Why advisor isn’t taking the plunge on ESG funds

Advisor speaks out against misleading ESG fund wrappers, sees risk of 'feel-good' investing

Why advisor isn’t taking the plunge on ESG funds

As ESG and sustainable investing continue to capture investors’ hearts and wallets, asset managers are developing new investment funds that put an ESG twist on dividend investing, U.S. stock investments, and other staple strategies. While this trend promises to broaden options for investors who want to help drive change with their dollars, one advisor is watching the wave with a dose of healthy skepticism.

“It’s not that I don't believe in environmental and sustainable investment. I 100% believe in that,” says Grant White, portfolio manager at Endeavour Wealth Management with iA Private Wealth Inc. “But I think a lot of managers have marketed funds with ESG wrappers to boost sales.”

ESG by any other name

The past few years have seen more sustainable and ESG-labelled funds come to market, and there’s evidence to suggest assets in ESG funds tend to be stickier than those in conventional funds. But alongside the rising tide of ESG, critics and concerned advocates have raised alarms over risks of greenwashing, social washing, and other situations where ESG-seeking investors may be misled by fund names and marketing materials used to promote the products.

To help reduce confusion, regulators in Canada and elsewhere are formulating rules and guidelines to ensure investment fund labels are aligned with what’s under the hood. In guidance published in January last year, the Canadian Securities Administrators (CSA) aimed to clarify and explain how existing regulatory requirements apply to ESG-related fund disclosure. Among other items, the guidance said such funds should:

  • have names and descriptions of investment objectives that “accurately reflect the extent to which the fund is focused on ESG”;
  • provide adequate disclosure about the ESG-related aspects of its investment strategies and selection process in their prospectuses; and
  • disclose how the underlying portfolio composition relate to the fund’s ESG-related investment strategies and objectives on an ongoing basis through annual and interim management reports.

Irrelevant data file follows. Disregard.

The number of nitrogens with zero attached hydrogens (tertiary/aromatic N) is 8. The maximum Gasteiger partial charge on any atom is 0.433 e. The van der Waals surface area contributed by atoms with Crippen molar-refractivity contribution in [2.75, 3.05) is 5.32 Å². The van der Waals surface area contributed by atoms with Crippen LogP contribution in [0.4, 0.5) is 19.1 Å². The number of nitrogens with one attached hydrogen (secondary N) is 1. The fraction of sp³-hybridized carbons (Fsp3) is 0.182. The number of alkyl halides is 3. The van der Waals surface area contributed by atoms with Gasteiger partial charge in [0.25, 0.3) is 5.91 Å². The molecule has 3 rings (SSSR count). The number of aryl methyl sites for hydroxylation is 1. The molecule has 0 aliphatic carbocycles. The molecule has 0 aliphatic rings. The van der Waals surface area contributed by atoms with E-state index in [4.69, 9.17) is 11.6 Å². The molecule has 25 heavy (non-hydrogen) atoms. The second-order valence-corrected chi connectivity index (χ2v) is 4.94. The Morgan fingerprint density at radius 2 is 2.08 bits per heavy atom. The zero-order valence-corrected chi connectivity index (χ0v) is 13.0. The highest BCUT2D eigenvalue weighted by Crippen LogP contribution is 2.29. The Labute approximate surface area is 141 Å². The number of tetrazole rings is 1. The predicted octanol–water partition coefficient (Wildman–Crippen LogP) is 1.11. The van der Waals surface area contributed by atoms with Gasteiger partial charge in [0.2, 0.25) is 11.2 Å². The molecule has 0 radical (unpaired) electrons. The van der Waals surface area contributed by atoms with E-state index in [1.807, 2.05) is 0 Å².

Last year, the Securities and Exchange Commission (SEC) also proposed an amendment to the “Names Rule” in the U.S. to require ESG-labelled funds to hold at least 80% of its assets in investments that meet environmental or social characteristics. For funds labelled “sustainable” or with words that are related to it, that 80% would have to include 50% specifically held in sustainable investments.

Let values be your guide

But as it stands, White is concerned that investors’ expectations from ESG-labelled products may not align with fund companies’ methodologies and philosophies. For example, certain funds aimed at promoting sustainability may exclude a Canadian energy company because it exceeds certain carbon emission thresholds, even though it invests more money into carbon recapture technology than other companies within and outside its industry.

“From a forward-looking perspective, the company would actually be doing what it needs to and more to support the transition to net zero,” he says. “It might not fit the value system for some ESG funds, even though it might actually be creating a net benefit from a long-term environmental perspective.”

Amid rumblings from concerned investors and pressure from regulators, asset managers are taking steps to create a clear and inclusive ESG landscape. Alongside efforts to incorporate a diversity of strategies, the industry is pushing towards creating better visibility into investment funds through disclosures on their underlying holdings, as well as other metrics to indicate where they may fall in the universe of ESG.

The Canadian Investment Fund Standards Council (CIFSC) has also developed its own list of domestically listed responsible investment funds, classified according to six categories, to help reduce advisor and investor confusion.

At the end of the day, White says the challenge for advisors is to help clients avoid the trap of investing in an ESG fund just because it has a feel-good name. He also calls on advisors to think about ESG investing not just in terms of their clients’ values, goals, and comfort levels, but also in terms of their own values.

“In my opinion, advisors should identify and be clear about their own value system, and design portfolios that fit in line with that,” he says. “In turn, you’ll eventually be able to attract clients whose values and beliefs align with yours, and I think that will go a long way in helping them scale up their business.”